For this project, Royal Purple recommended its Extreme Performance and Racing (XPR) line of engine oils, which is a new marketing twist on an existing and proven formulation. Previously referred to simply as the "Racing" line, Royal Purple has renamed this line of oils to better project the products' viability in high performance street applications. "This LS1 stroker build is an ideal candidate for such a product," says Jared Martin. "The XPR line differs from our other products primarily in that our Royal Purple SAE engine oils are API/ILSAC licensed for OEM warranty approval, and this licensing process limits us on what we can do with certain additives to tweak performance. In contrast, the XPR line is designed specifically for customers that have no warranty--or have already voided it 100 other ways--and are looking for maximum performance! While it's true that thanks to our Synerlec technology (which is not API/ILSAC regulated) our SAE oils already outperform most other "racing" oils, the XPR line redefines the class. I usually recommend stepping up to the XPR line when a customer has either installed a power adder, stepped up the boost on a factory blower or turbo car, or has made internal engine modifications. Such is exactly the case with GMHTP's project LS1 stroker."
When Jared first mentioned the fact that the XPR line of oils is not approved for use in new vehicles under warranty (you won't find the API approval starburst on an XPR bottle), I was a bit skeptical of its suitability for a street driven vehicle. However, I was assured that what this approval process all comes down to is an emissions issue, and not even a proven one at that. "The main two elements the API is concerned with are zinc and phosphorous, which are used to form the compound zinc dialkyl dithio phosphate, commonly referred to as ZDDP," says Martin. "These have been the cornerstone of anti-wear technology since additives began being used in lubricants. What the API and EPA are concerned with is the potential effect of phosphorous on emission control devices like oxygen sensors and catalytic converters. It is speculated that higher degrees of phosphorous will lead to an early demise of these devices, though I have yet to see conclusive evidence of this. So rather than placing the burden on the manufacturers of these emission control devices to better withstand the effects of these elements, the regulatory agencies instead choose to reduce the upper limitation of these elements in engine oil. While I'm not at liberty to get too deep into what separates the Royal Purple SAE and XPR oils, I can say that due to our Synerlec technology it has very little to do with the ZDDP issue. Rest assured that foregoing any API licensing with our XPR line gives us the ability to design a lubricant from the ground up, enabling us to make a better product."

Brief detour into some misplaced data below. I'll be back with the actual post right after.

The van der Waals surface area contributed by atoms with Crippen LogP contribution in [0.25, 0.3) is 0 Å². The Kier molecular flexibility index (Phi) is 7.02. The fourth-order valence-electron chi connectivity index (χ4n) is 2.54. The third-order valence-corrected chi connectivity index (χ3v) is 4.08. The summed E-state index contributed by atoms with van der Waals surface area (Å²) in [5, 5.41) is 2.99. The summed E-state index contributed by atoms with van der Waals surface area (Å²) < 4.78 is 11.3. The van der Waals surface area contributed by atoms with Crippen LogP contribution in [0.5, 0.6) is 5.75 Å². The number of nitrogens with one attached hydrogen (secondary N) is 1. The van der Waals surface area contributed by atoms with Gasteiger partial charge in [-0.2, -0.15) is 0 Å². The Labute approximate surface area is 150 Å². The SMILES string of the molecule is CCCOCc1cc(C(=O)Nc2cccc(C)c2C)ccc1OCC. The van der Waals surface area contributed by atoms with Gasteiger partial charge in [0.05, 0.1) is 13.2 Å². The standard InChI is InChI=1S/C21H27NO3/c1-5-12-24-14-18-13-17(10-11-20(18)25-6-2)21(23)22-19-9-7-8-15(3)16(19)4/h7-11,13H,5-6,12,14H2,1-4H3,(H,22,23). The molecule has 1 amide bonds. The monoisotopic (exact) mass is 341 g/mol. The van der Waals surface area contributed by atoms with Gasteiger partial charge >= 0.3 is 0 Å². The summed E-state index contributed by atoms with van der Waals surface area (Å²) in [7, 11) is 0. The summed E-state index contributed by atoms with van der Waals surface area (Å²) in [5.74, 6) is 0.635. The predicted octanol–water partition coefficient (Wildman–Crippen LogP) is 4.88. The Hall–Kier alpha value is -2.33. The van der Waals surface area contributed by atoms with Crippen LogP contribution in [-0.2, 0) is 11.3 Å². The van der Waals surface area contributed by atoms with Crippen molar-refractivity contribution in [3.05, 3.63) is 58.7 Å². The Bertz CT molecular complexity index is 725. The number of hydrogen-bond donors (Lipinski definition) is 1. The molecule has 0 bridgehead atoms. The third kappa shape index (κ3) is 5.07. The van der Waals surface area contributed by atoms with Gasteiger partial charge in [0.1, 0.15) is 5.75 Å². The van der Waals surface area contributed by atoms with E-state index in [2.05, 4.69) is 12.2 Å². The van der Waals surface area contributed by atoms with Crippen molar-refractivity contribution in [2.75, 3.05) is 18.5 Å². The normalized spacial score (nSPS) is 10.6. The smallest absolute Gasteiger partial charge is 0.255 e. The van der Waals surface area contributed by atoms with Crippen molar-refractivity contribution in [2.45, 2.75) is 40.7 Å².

While engine mileage was insufficient to enable us to install this oil prior to our dyno and track testing, we'll be doing so at the next oil change--endowing our 383 Gen III with long life and more power.
TUNE AND TEST
But wait; we just got ahead of ourselves. The observant reader might realize that we've glossed over a critical area--one that must be addressed whenever an engine is anything more than mildly modded. He or she would probably ask, "Hold on... is my new stroker motor really going to run with a stock computer?" The answer, roughly, is no. With a heavily modified engine like this one--more cubes, big-lift cam, high-flow heads, etc.--stock or near-stock fuel and ignition maps simply won't cut it. Though the engine will likely start and run on a factory tune (assuming stock fuel injectors are being used), parameters would likely be so far off that even if the car were able to be driven, it would probably be a bad idea even for break-in purposes. Therefore, the home engine installer will need to make a choice with regard to tuning. The first option is to completely learn a PCM tuning program and construct all engine maps from the ground up--a daunting task. Another is to get a local shop to perform a full custom tune, which is viable, provided you have a trustworthy and affordable tuner in the area. The final route is to take the middle road.